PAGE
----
Dynasty Warriors 2
|a game by||Omega Force|
|Editor Rating:||7/10, based on 2 reviews|
|User Rating:||8.0/10 - 1 vote|
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Koei has combined what they do best-military strategy--with the action and intensity of a fighting game for this sequel to Dynasty Warriors (Sangoku Musou).
When you begin, you choose to play as one of nine warriors, split between three kingdoms (Shu, Wei and Wu). More characters are unlockable, up to 28. You have three main attacks--Normal, Charge, Special and the Bow and Arrow--and two modes of play: Story (five levels) and Free (up to eight unlockable levels). Each has his or her own special weapon, but can pick up arrows to shoot at far-away or elevated enemies.
The levels are huge: 150 scale acres square (that's one square kilometer), with more than 2,000 warriors running around, all battling simultaneously. 30 to 40 enemies can be on-screen at the same time. You can't hit those on your side, and usually there's at least a color difference between you and your enemies. Levels have different geographical (and weather) characteristics, too, and occasionally you'll have to exploit them in order to win. As you play in one area of the map, your forces wage battles elsewhere. As victories are won around the map, you're alerted by the sound of cheering troops and a glowing icon on the overworld map. If the victory was big enough to do something like open a blocked passageway or discourage the enemy leader, you see a short cinema (all using the ingame engine with no loading).
Battles can take an hour or more to complete, and along the way you'll collect experience points and power-ups to aid your quest. Morale plays a large role in how battles turn out. Raising your troops' morale makes them fight better. That's where strategy comes into play. You decide which division to back up, and they each have their own morale meter. So you might find yourself running to the aid of a division with low morale.
One of the cooler options is using a horse to travel around the map. It's not always the best way to fight, since you're limited to swinging at enemies on either side of you, but it's a great way to get from one side of the map to the other in a hurry.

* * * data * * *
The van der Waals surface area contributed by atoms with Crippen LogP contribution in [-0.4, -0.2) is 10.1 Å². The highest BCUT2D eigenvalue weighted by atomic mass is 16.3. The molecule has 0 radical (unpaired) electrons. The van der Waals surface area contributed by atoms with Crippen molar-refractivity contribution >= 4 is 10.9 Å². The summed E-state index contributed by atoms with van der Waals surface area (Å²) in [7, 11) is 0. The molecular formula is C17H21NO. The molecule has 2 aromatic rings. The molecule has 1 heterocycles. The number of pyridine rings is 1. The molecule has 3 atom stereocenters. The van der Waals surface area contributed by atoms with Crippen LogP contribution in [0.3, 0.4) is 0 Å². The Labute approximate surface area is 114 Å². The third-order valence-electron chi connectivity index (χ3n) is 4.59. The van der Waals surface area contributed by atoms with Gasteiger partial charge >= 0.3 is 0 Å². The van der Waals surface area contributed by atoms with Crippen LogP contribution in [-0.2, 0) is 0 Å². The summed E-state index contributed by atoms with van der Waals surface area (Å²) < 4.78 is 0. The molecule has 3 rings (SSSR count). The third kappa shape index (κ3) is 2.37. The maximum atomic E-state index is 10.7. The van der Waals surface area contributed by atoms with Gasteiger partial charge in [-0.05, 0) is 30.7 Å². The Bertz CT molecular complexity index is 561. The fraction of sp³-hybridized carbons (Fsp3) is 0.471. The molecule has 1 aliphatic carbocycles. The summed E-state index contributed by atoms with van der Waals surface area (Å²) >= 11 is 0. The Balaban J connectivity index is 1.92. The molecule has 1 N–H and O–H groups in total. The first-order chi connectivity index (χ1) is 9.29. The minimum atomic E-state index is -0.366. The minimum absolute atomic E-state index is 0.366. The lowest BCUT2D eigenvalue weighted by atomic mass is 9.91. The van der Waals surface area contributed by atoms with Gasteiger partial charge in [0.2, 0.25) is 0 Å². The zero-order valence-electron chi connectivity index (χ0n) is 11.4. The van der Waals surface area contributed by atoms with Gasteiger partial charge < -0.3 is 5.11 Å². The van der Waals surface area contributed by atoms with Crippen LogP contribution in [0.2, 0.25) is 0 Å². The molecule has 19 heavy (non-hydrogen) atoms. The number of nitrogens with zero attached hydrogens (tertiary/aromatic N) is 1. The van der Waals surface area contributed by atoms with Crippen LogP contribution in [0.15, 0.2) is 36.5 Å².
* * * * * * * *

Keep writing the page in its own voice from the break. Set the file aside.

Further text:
Download Dynasty Warriors 2
If nothing else, Dynasty Warriors 2 is a unique gaming experience presented within a stunning graphical shell. Its best and worst attributes can all be traced to the game's most prominent quality--its reluctance to fit into any one particular genre. On one hand, DW2 defies strategy game convention by putting full control of only one character into the player's hands. As a result, the game is dripping with action. When you're not slicing at enemies with one of several available weapons, you're riding a horse across the map to support units in trouble and boost your troop's morale. Watching two or three dozen warriors dash at once while the PS2 effortlessly keeps pace is impressive. On the other hand, rolling action, fighting and strategy elements into one package means making sacrifices in each area, so more particular gamers may long for greater depth. The strategy element is really limited to either attacking or not attacking a mass of enemies, and there is little need for planning before battle. As far as the action element is concerned, the attack moves look nice but there are very few of them, which means the same monotonous button-pressing over and over most of the time. And since single battles can last over an hour, all this repetition definitely hurts the overall experience. Nevertheless, DWa is fundamentally intriguing and a decent execution of a very original concept.
Imagine what any of Koei's strategy titles would be like as an action game and this is what you get. There are a few flaws once you get past the initial "wow" factor of the graphics (which are amazing). It feels like a first-generation game--like a PSi game with upgraded graphics. Control is tight, but the camera is too often not where you want to be looking. The biggest problem, though, is that the combat in the hour-plus battles gets monotonous. Hack, slash, look at the map, repeat. Each character has his/her own style, but you're stuck with his/her moves and weapon ail the way through. The combat's too simple for a game that professes to have more strategic elements.
With a good deal of action and pretty decent artwork, DW2 seems really appealing at first. I found the action to be reminiscent of the old Ninja Turtles arcade game-once you figure out which of the two or three moves to use when, you lose interest after a couple of levels. Although there are several different characters to play the game with, they're not going to make you want to start an hour-long battle over again. The sound, story and gameplay are pretty average, so there's not much to bump it up the chart. While fun for about the first half hour, DW2 gets too repetitive to really enjoy long-term, so you'll probably want to rent this one first.